3 Mutual Fund Minefields and How RIAs Can Avoid Them

Step on one of these and your business could get blown to bits.

Mutual funds may seem like a relatively low-risk investment decision, but pick the wrong one and you could cause your client and yourself a lot of problems.

What kind of problems?

In January 2019, the Securities and Exchange Commission settled charges against two New York-based investment advisers and one of their CEOs who had selected mutual fund share classes inconsistent with their disclosures to clients. The firms and the CEO will collectively pay more than $1.8 million, which will be returned to harmed investors.

According to the SEC’s order, the two firms and the CEO invested advisory clients in mutual fund share classes that paid 12b-1 fees to the firms’ investment adviser representatives (IARs), even though less expensive share classes of the same funds were available. The SEC ruled that the firms failed to disclose conflicts of interest, violated their duty to seek best execution, and failed to implement policies and procedures designed to prevent violations of federal securities laws in connection with their mutual fund share class selection practices.

In disclosures to clients, one firm incorrectly stated that its IARs either did not receive 12b-1 fees or only selected the more expensive share classes when less expensive share classes of the same fund were unavailable, while the other incorrectly stated that it selected higher-cost share classes for the “long-term benefit” of clients and only where less expensive share classes of the same fund were unavailable, according to the SEC.


An ongoing crackdown

Before dismissing this as a one-off occurrence, consider that the settlement was just the latest in an SEC crackdown aimed at RIAs mutual fund share class selections launched in 2013.

So, how can RIAs avoid this mistake? A first step is to make sure to disclose any and all conflicts of interest in your firm’s Form ADV along with information about what steps you have taken to mitigate that conflict. A second step is to make sure all your financial advisors read and understand your Form ADV.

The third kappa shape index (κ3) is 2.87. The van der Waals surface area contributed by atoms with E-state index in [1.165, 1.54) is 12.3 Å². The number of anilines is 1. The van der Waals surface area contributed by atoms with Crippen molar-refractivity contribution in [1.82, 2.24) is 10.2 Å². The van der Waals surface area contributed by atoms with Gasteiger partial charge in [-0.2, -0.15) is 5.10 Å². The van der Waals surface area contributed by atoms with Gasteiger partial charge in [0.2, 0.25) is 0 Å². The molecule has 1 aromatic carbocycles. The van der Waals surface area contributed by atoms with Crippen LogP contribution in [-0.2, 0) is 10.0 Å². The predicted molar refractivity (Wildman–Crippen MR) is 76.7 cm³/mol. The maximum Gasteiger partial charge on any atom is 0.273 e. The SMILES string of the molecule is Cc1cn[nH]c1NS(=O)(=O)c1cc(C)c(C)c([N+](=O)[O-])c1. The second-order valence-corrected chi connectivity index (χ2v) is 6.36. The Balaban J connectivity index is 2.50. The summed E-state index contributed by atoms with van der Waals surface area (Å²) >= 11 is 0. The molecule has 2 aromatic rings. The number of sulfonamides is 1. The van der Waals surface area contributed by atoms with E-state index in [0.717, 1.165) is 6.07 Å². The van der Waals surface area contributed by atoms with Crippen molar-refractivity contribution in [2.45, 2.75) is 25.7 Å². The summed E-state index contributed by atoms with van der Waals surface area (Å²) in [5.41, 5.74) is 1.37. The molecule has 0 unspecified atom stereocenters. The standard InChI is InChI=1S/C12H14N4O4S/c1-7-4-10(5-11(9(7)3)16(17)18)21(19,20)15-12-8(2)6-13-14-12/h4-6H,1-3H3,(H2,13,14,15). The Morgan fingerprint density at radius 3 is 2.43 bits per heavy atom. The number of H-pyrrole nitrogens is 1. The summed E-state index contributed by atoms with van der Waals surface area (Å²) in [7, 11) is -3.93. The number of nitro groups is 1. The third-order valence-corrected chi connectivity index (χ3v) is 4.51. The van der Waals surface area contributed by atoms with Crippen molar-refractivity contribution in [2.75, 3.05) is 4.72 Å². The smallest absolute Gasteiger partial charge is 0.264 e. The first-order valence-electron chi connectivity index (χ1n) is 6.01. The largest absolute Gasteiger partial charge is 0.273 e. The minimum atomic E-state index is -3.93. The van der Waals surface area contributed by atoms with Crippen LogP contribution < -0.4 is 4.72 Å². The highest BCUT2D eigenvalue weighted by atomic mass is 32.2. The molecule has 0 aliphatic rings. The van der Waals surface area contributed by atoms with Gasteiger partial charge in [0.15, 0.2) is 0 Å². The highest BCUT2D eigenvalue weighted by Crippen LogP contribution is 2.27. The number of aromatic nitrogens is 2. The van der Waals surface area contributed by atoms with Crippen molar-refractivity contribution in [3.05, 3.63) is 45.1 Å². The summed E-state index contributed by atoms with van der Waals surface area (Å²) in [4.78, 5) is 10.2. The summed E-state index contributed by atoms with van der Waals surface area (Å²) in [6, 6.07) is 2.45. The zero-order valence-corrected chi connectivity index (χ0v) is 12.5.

“Advisers must be vigilant in disclosing all conflicts of interest arising from compensation received based on investment decisions made for clients,” C. Dabney O’Riordan, Chief of the SEC Enforcement Division’s Asset Management Unit said in a Jan. 21 press release announcing the latest settlement. “The documents these advisers provided to clients were incorrect and investors were harmed. We are continuing our efforts to stop these violations and return money to harmed investors as quickly as possible.”


Being unaware of tax implications

Another common mistake RIAs make is failing to consider the tax implications of a mutual fund’s distribution policy. Distributions may or may not be subject to taxes, depending on the type of distribution, the length of the investment holding, and the overall investment type. Purchase shares in the wrong fund – such as one with a high turnover rate – and you could trigger a tax event.

This due diligence should also be performed when taking over a new client’s portfolio, particularly if the client appears to have done little tax planning or have little understanding of their tax situation. There may be some mines among the mutual funds lingering in their portfolio.

Taxation on mutual funds is complex, and it’s important to make sure that your clients aren’t in the dark. Communication is key, and clients will appreciate up-front discussion about a fund’s tax implications and how you can work with them to minimize the tax burden.


Putting the cart before the horse

A third mistake RIAs make is chasing yield before considering whether a particular fund, or type of fund, fits into a client’s overall portfolio. This poses several risks.

The first, and most obvious, is that past performance is no guarantee of future performance. Beware the 30-something rock stars who have never had to navigate in a bear market, especially this late in an economic recovery. Chasing a hot streak is for amateurs.

Base your decision first and foremost on what’s best for the client and complies with their risk-reward tolerance. While these criteria won’t guarantee performance any more than a fund’s past performance, they could help you retain the client’s trust should the fund not perform as expected.

The bottom line is that while mutual funds provide much greater diversification than individual stocks and bonds, they do present risks. Some could damage your relationship with a client, and some could even end your career or put you or your employer out of business. The good news is that you can mitigate all of these by following the same simple risk management approach we advocate for selecting all investments: select mutual funds based on your clients’ best interests.

Purshe Kaplan Sterling Investments is a full-service broker/dealer that offers two career platforms for established industry professionals via a classic open architecture environment. To learn more contact us today.